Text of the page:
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Powerball Dreamers Flood 'Lucky' Stores In Los Angeles
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Powerball Dreamers Flood 'Lucky' Stores In Los Angeles

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Powerball Dreamers Flood 'Lucky' Stores In Los Angeles

Powerball Dreamers Flood 'Lucky' Stores In Los Angeles
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Ahead of Wednesday night's Powerball drawing for about $1.5 billion dollars, people waited in line down the block at a so-called "lucky" lottery retailer near Los Angeles.

KELLY MCEVERS, HOST:

Sorry, St. Louis fans. Maybe you'd have better luck playing the lottery. The next Powerball drawing is tonight at 10:59 Eastern time. This is the drawing for the record-breaking jackpot of about $1.5 billion. People have been lining up around the block to get their tickets at places that are considered to be lucky. We sent NPR's Becky Sullivan to such a spot here in Southern California.

BECKY SULLIVAN, BYLINE: Driving up to the Blue Bird Liquor near the LA airport yesterday at 4 o'clock, I saw the line way before I could see the actual store. There were at least 200 people waiting.

SULLIVAN: What's special about this place?

KAY WILLIAMS: Oh, this place - this place is the bomb.

IRIS PLATIRO: There's been a lot of winners, actually, out of there.

WILLIAMS: Yeah, that come out of this place.

PLATIRO: Yeah.

WILLIAMS: So you know what? And if you want to win...

PLATIRO: You've got to rub the blue bird.

WILLIAMS: Yeah, you don't go to places where they've never had a winner.

SULLIVAN: Kay Williams and Iris Platiro have been waiting for an hour and a half. At first, I thought they were friends waiting together. Turned out they'd just been waiting for so long, they'd become buddies.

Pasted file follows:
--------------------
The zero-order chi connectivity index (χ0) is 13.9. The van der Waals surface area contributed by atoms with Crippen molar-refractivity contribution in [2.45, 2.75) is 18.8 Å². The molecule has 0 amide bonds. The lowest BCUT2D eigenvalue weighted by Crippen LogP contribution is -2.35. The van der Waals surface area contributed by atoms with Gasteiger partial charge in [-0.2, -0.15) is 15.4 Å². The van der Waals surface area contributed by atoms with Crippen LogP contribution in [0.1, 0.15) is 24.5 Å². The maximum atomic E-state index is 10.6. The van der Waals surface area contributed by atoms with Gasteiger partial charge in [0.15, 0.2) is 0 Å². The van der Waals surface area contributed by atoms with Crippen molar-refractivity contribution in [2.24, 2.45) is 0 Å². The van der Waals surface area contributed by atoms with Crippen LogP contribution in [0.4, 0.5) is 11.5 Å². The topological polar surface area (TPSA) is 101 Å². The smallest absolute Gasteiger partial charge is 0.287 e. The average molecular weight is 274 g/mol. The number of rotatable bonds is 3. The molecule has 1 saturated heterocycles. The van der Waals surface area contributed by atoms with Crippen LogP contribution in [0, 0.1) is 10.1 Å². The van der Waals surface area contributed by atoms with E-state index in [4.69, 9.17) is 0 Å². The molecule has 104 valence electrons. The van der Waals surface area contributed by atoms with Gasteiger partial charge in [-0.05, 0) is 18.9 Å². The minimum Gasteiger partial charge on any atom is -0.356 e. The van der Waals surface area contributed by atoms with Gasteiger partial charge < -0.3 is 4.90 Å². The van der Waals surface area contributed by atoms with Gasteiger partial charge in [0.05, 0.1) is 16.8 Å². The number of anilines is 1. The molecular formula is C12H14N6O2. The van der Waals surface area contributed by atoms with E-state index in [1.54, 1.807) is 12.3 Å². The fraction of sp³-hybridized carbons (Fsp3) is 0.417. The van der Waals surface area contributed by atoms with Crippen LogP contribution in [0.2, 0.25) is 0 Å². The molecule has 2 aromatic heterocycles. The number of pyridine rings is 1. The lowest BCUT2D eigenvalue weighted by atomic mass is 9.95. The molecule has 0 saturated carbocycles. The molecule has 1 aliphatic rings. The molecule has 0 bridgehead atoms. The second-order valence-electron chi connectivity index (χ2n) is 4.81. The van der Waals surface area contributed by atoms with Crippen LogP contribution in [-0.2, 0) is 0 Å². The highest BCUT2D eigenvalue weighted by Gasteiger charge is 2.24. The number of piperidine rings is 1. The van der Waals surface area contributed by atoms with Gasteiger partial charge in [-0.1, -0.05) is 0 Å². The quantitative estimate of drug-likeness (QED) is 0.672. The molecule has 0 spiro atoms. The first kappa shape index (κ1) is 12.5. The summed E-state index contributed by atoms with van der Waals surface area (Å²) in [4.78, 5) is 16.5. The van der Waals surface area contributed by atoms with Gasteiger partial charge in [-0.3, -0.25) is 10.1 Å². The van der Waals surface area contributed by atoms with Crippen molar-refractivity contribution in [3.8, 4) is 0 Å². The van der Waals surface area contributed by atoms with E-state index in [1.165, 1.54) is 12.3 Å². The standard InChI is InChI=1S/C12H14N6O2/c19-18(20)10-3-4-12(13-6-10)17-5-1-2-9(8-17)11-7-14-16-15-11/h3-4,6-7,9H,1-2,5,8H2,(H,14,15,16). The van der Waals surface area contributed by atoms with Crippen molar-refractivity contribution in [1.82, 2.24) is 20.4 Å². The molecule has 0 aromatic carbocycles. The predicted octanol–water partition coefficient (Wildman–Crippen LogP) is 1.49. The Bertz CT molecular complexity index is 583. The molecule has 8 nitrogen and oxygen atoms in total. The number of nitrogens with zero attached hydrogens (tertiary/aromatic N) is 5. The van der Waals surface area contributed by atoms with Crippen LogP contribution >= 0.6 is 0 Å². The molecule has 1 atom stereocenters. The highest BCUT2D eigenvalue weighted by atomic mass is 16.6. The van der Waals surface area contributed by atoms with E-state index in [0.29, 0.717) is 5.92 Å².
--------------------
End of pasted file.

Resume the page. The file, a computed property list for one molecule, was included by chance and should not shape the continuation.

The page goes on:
WILLIAMS: You know what? We're talking Oprah money. So you know what? I can wait. I can wait.

PLATIRO: Yeah.

SULLIVAN: Williams is an elementary school teacher. Platiro works in customs. They've both been here before, and they're here again tonight at the lucky spot to buy the tickets for lottery pools at work.

WILLIAMS: Up on the ceiling and on the walls, they have all the - all the winners that they've had in the past. And if you can't boast that, why even be there? You want to go somewhere where at least you know people have won. That's the smart thing.

SULLIVAN: Williams is right about the inside of the store. Every square inch is covered with winning lottery tickets and those big checks from the California state lottery.

EDUARDO DURAN: 88,000, 227,000, 133,000 - all year long.

SULLIVAN: Eduardo Duran has worked here for a long time. He says the crowds have always been like this.

DURAN: Seven different times, people have become a billionaire at this store. So, you know, people are - people just hear about that. And where else do you hear that from?

SULLIVAN: Duran guesses that about three-quarters of the business at this liquor store comes from lottery tickets. On a day like yesterday, it's obviously even more than that. I wanted to ask an expert the big question - does buying a ticket at a lucky store actually help your odds?

CURTIS BENNETT: Not a bit.

SULLIVAN: Curtis Bennett is a math professor at Loyola Marymount University here in LA. He says there is a simple reason these stores have so many winners.

BENNETT: You know, if a lottery store sells five times as many tickets as some other store, then they're five times more likely to have a winner.

SULLIVAN: Bennett describes the odds of winning tonight's Powerball as the equivalent of picking out a single special poker trip from a stack 613 miles high. That is almost the distance from LA to the Oregon border. That said, the math department at LMU bought a ticket anyway, he says - a single ticket bought at a non-lucky location - the mall down the street. Becky Sullivan, NPR News.

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